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How to spot a premiere partner

August 9th, 2006

Dr Petra

Ever wondered how to tell if your partner was right for you? Maybe you’d consulted your horoscopes, checked out your likes and dislikes, or asked your friends or family to decide.

Whatever way you’ve used to work out if you’d met Mr or Ms Right you’ve probably been doing it wrong. Startling new research out today reveals there’s only one way to be sure a person is your ideal partner.

According to a page spread in the Metro today you should ‘forget psychometric tests, speed dating or astrology. The best barometer to measure how well your relationship will survive could be the football team your partner supports’. This is according to a well-known professor of organisational psychology.

The dazzling research identifies four types of supporter that you can use as a diagnostic on your partner.

The categories are:

Glory hunters
These types support big teams like Man U, Real Madrid and Bayern Munich, and they want to be ‘associated with glamour and success’ desiring a ‘trophy specimen of the opposite sex’. A relationship with a glory hunter is ‘about proving carnal prowess. Bonding might be lacking’, and the relationship will only last ‘until the next thing comes along’. Apparently you can spot these types when they turn up to big games.

Uppers and downers

This group support teams like Man City, Southampton and West Ham. They also support their partners and are givers, not takers. ‘The more time they spend with their partners the more sexually thrilling it becomes’, and the research also suggested ‘they also like to see themselves as rescuers, turning losers into something more prosperous’ – so they’re with someone who’s ‘almost up there but not quite’. The relationship will last for the long term (particularly if you’ve got something to struggle with), and you can spot them by ‘the bigger the fight the stronger they’ll be’ – not sure what that means but that’s what this research says so it must be true.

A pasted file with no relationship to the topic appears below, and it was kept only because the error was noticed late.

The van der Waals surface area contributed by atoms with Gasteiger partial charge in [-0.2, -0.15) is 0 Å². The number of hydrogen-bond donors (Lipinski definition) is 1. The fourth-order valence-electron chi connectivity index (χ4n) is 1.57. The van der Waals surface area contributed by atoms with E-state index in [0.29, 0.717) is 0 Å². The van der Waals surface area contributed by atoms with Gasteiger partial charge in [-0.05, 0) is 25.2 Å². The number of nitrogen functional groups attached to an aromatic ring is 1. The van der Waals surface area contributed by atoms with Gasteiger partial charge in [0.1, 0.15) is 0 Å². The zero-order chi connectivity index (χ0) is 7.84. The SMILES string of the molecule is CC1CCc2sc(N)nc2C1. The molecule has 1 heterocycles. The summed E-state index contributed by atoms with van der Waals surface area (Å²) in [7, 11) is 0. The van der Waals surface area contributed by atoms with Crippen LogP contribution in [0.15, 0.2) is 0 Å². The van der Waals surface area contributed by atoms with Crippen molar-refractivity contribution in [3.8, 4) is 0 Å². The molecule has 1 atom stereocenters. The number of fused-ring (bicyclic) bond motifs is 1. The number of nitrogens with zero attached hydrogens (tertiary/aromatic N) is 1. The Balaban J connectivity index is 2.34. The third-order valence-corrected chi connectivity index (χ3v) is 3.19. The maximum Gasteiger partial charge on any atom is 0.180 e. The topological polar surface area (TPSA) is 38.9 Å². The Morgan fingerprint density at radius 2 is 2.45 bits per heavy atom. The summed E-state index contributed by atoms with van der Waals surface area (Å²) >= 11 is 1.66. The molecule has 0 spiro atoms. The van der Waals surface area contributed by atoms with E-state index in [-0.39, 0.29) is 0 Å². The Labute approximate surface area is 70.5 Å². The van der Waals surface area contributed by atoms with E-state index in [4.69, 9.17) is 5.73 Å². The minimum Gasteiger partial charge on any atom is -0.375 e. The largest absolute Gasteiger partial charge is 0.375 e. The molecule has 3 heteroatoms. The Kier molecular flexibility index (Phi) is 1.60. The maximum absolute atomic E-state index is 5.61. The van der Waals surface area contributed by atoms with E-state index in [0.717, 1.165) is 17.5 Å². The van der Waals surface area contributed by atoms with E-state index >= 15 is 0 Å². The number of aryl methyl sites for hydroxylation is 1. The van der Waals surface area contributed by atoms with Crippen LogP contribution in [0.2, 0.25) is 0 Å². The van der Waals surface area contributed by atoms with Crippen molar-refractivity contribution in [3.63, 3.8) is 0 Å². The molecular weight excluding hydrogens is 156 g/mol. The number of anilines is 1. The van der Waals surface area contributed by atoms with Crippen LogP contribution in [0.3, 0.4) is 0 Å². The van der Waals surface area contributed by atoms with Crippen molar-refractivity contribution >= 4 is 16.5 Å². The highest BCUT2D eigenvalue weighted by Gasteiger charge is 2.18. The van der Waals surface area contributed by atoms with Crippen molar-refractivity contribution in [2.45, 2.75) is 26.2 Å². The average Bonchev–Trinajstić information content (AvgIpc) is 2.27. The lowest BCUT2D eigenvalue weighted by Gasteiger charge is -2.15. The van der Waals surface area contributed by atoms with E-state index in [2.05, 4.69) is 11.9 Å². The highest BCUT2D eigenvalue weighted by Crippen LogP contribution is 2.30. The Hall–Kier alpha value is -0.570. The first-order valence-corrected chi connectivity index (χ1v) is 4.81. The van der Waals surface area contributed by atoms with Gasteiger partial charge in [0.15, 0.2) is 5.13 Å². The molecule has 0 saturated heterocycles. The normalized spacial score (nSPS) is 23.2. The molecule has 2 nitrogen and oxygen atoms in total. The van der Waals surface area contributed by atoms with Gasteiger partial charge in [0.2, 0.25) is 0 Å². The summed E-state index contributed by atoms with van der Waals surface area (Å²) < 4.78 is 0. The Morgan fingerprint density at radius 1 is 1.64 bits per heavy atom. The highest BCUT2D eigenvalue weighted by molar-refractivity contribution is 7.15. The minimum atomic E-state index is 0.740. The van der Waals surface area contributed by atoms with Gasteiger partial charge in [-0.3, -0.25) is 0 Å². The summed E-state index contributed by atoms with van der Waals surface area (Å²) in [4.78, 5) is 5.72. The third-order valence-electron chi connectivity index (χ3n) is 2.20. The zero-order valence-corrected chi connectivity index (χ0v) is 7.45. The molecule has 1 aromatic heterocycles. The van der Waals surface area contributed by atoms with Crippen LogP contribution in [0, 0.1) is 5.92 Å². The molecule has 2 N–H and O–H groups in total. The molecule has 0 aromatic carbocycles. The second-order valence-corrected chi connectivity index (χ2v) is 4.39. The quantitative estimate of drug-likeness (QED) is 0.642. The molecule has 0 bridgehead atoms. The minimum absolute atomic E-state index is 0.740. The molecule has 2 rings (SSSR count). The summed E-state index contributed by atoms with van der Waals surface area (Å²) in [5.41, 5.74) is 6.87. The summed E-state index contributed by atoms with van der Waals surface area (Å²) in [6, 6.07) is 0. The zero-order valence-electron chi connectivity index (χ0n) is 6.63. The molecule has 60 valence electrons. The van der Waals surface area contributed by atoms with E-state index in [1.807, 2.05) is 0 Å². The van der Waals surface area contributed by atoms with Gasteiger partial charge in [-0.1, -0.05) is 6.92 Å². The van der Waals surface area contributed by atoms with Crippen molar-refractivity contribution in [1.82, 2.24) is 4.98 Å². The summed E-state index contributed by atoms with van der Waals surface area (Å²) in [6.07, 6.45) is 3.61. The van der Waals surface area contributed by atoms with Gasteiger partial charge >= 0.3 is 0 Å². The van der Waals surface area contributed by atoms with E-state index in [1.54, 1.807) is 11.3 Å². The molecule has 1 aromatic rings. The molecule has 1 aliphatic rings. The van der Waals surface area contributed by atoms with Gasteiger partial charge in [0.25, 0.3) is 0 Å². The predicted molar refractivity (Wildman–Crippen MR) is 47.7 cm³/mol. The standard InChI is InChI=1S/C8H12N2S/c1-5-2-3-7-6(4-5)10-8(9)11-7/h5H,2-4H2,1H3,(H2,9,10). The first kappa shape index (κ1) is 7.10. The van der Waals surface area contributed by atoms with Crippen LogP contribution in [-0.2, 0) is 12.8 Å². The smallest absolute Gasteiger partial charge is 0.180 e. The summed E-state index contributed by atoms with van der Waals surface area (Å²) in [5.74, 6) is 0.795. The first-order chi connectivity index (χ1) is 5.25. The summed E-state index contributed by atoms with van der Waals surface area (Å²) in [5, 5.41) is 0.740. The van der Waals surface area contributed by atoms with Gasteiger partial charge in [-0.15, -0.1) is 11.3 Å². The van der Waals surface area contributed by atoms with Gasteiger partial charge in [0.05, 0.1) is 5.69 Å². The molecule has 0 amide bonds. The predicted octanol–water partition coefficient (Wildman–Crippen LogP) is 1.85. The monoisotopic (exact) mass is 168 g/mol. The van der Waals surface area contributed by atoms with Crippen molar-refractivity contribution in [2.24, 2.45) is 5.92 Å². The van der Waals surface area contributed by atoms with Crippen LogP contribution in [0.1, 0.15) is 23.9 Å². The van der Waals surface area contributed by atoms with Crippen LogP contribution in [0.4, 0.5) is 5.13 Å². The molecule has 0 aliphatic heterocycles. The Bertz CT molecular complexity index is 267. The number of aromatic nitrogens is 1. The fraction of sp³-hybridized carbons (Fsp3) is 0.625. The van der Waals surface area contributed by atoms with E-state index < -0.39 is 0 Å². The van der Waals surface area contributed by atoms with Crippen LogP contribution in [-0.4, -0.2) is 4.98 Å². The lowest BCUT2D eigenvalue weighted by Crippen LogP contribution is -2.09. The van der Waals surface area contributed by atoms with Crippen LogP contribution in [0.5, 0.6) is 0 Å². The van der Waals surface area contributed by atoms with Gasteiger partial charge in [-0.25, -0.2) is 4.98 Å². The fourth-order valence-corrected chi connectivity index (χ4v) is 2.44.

Rags, no riches

These supporters favour teams like Reading, Wigan and Sunderland. ‘It’s a big fish in a small pond mentality’ said the professor who led this research – although what that means in picking a partner is anyone’s guess. This kind of relationship can work if you’ve got a network of people around you, although be warned ‘if glory comes be careful. When football teams gain more success, there’s always a fear the club might change. Likewise, similar fears in a partner’s success could cause cold feet’. Such a relationship could last but only it seems if there are no major relationship changes, and you can spot these types by their valuing their local area.

Low-league lovers

These are supporters of teams of division one or lower. Although don’t worry ‘low league doesn’t reflect low status. Status just isn’t important in a partner’. Apparently if your partner’s in this category they’ll ‘go after the next-door type’ where ‘intimacy and camaraderie are the key. And a sense of humour takes the pressure of the sex’. These types are most likely to stick to first loves and you can spot them by looking at their t-shirt.

Hmmmm. Not exactly the best diagnostic I’ve ever seen. Aside from it not being based on any evidence whatsoever, the main problem with this ‘research’ is it doesn’t actually flatter anyone. Who’s going to want to be in a relationship with any of these kinds of people? Particularly since much of the descriptions of them make no sense at all.

Why would a senior professor in an established position want to put their name to such drivel? Well two words ‘The Premiership’. It begins this Saturday and clearly someone had the bright idea to create a PR splash in advance where they obviously thought creating some random relationship categories might guarantee a bit of promotion for the premiership – not that we really needed it.

So presumably the professor was paid to create these relationship categories (or they were created by the PR company), which in turn got some free advertising in the press for the premiership.

It doesn’t matter to some newspapers whether ‘research’ sent to them is nonsense. So long as they can fit a nice picture and some personality diagnostics to it, they’ll run it. Sadly it seems that for many established academics they also don’t care about fronting research that’s meaningless.

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